Fixing Government with People & Data
Over the past two months, I along with several other innovation leaders, helped support the Virginia Deputy Secretary of Technology Tony Fung, plan the Governor Terry McAuliffe’s second annual Datathon.
The focus was finding ways to improve driving Workforce Development across the state by using technology, data, and creativity. There were 16 teams that came from across the Commonwealth of Virginia to participate. These included high school students, businesses, and colleges. Each brought their own skillset, passion, and expertise. This is an example of a 21st century government at work in Richmond. People donating their time to improve how the unemployed find jobs, develop skills, and for leaders to strategically invest resources to improve those searching for jobs find meaningful employment. Truly a remarkable event.
I was one of the mentors for the teams, providing subject matter expertise, advice and direction, as well as ideating concepts further. I had the honor of helping a team from Deep Run High School work on developing a report that analyzes the current jobs that are available with the skills and experience needed to fill the positions. This data was combined with job application information to assess the gaps their ability to be hired. Whether applicants needed more job experience, specific skills such as computer science or technical skills, to specific educational degrees, the students were making a report that showed the trend of these skills gaps on a monthly level. Incredible insight tool only made possible through open data, technology, and creativity.
The 2016 Datathon shows how to drive change in government, by combining many efforts and initiatives that have been the foundation of my career.
1. I’m all about open data driving transparency! Making data available online through an open data portal is only the beginning of creating a 21st century government. It is through events such as the Governor’s 2016 Datathon, that brings together residents, students, and businesses to truly make government data come to life. Every team found gaps in the data being collected, identified needs for creating data standards, and finding ways to make things work better.
2. Innovation starts in School. As a founding board member of CodeVirginia, that is driving computer science education as a requirement for public schools, seeing area students passionately driving a project with open data, technology, and computer science is exactly what we are trying to do. A key goal is to prepare the next generation of students in Richmond for the 21st century workforce. Not only were these students products and examples of the value of computer science being required in public schools, they were driving a project that validates and proves the value of computer science in the new Virginia economy. We need to drive making all Richmond public school students exposed to learning computer science education as it will expand their ability and desire to learn and prepare them for great careers that have openings all over the region.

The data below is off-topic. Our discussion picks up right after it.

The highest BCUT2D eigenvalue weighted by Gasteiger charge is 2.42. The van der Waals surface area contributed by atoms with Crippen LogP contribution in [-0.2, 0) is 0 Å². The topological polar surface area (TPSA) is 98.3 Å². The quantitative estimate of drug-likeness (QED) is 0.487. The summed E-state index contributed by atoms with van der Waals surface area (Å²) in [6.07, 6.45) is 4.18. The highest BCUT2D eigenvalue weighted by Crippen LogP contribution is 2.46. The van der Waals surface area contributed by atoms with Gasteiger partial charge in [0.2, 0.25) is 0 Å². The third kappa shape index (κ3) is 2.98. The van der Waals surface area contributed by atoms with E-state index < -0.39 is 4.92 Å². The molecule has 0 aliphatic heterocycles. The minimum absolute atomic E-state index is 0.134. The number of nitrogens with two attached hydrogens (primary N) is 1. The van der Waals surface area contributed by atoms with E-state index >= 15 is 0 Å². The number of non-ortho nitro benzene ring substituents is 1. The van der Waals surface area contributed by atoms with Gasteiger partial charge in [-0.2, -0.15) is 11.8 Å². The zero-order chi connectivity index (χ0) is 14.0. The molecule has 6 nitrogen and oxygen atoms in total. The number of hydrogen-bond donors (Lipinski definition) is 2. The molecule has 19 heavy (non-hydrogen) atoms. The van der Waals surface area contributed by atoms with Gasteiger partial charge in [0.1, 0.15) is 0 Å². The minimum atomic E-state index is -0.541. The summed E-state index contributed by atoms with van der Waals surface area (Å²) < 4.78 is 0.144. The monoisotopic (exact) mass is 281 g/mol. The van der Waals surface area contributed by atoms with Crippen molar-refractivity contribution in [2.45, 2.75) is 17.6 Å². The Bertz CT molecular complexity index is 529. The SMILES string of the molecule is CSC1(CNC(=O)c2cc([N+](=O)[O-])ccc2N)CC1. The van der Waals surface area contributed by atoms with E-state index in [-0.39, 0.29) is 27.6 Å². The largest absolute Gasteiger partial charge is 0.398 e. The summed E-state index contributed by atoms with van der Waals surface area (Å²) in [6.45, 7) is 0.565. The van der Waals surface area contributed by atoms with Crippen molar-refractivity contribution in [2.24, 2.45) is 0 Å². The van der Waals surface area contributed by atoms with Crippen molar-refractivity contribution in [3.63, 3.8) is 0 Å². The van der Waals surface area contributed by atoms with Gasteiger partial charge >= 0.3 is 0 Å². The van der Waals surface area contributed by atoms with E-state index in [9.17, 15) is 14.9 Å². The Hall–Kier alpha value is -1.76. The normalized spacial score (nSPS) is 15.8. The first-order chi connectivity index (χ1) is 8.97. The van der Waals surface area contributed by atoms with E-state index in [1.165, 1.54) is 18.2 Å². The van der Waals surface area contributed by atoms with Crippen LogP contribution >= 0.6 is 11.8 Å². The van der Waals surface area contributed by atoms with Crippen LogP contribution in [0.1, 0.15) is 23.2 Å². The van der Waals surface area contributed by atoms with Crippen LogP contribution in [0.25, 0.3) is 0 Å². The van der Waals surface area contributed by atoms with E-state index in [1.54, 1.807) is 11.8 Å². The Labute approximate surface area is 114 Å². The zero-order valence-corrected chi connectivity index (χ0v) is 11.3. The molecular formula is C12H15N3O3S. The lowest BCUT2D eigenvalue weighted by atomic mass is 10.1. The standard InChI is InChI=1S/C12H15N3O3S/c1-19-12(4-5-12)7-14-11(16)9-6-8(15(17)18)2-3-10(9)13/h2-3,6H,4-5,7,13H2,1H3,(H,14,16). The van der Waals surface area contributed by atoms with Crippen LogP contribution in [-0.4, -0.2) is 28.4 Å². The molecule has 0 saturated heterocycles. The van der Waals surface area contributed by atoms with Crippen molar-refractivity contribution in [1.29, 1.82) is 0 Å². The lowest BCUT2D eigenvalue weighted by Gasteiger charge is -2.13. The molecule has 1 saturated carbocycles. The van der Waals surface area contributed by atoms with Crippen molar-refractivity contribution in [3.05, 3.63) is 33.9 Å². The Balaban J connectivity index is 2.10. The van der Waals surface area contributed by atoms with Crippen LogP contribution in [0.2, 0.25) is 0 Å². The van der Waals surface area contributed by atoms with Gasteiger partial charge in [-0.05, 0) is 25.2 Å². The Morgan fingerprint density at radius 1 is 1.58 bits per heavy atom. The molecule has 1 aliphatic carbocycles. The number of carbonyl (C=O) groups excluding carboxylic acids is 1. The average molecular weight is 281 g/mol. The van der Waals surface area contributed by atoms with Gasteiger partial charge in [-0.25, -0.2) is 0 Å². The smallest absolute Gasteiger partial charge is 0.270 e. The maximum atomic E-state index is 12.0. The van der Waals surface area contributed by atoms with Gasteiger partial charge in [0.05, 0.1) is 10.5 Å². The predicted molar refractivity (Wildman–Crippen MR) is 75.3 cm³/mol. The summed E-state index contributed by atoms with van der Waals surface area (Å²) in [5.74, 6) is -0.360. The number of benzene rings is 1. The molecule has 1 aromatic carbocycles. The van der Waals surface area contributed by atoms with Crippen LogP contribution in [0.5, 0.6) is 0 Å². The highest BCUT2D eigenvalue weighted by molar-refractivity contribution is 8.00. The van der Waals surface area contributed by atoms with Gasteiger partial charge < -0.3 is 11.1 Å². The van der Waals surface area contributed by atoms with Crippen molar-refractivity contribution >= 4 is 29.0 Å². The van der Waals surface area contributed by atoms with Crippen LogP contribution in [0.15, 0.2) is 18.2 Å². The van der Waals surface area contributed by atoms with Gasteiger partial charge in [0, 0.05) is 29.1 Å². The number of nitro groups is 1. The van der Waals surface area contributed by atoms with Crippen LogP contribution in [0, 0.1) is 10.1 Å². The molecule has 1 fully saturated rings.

3. Fixing Government takes Collaboration. Making government work for the people takes vision, strategy, and openness. The Virginia Datathon was exactly that. Tony Fung and the State of Virginia’s Workforce leadership knew that the data and information available wasn’t perfect, but also knew that the only way to improve it, the only way to make it better, was to get people using it. The goal is to work collaboratively, collectively, and strategically to achieve an outcome, in this case, improving how today’s workforce finds gainful employment. Fixing Government takes collaboration, transparency, and action.
I will bring these values and benefits to City Council. I have the experience in making City Hall work in the 21st century. This vision and leadership is evidenced through my implementing SeeClickFix, bringing NextDoor in partnership with Richmond Police to Richmond, driving transparency through creating the 2015 COVITS award-winning Open Data Portal, to countless other projects. I have made government work, and in each case, progress was accomplished through perseverance and collaboration.
Each project worked because it brought “we the people” into government. Each project worked because it created communication and cooperation with transparency and openness. Each project worked because they put in your hands, the data and information needed to make City Hall work.
This is how I intend to drive to make City Hall work. By driving transparency of government services, bringing together the people needed to drive change, and through having a 21st century vision and strategy for government. The First District’s needs and expectations of having good government are possible, but we need a leader with the experience to make City Hall work, a leader with the passion and commitment to make change happen, and a leader with the vision to improve government through public engagement.
I will make City Hall work for the First District.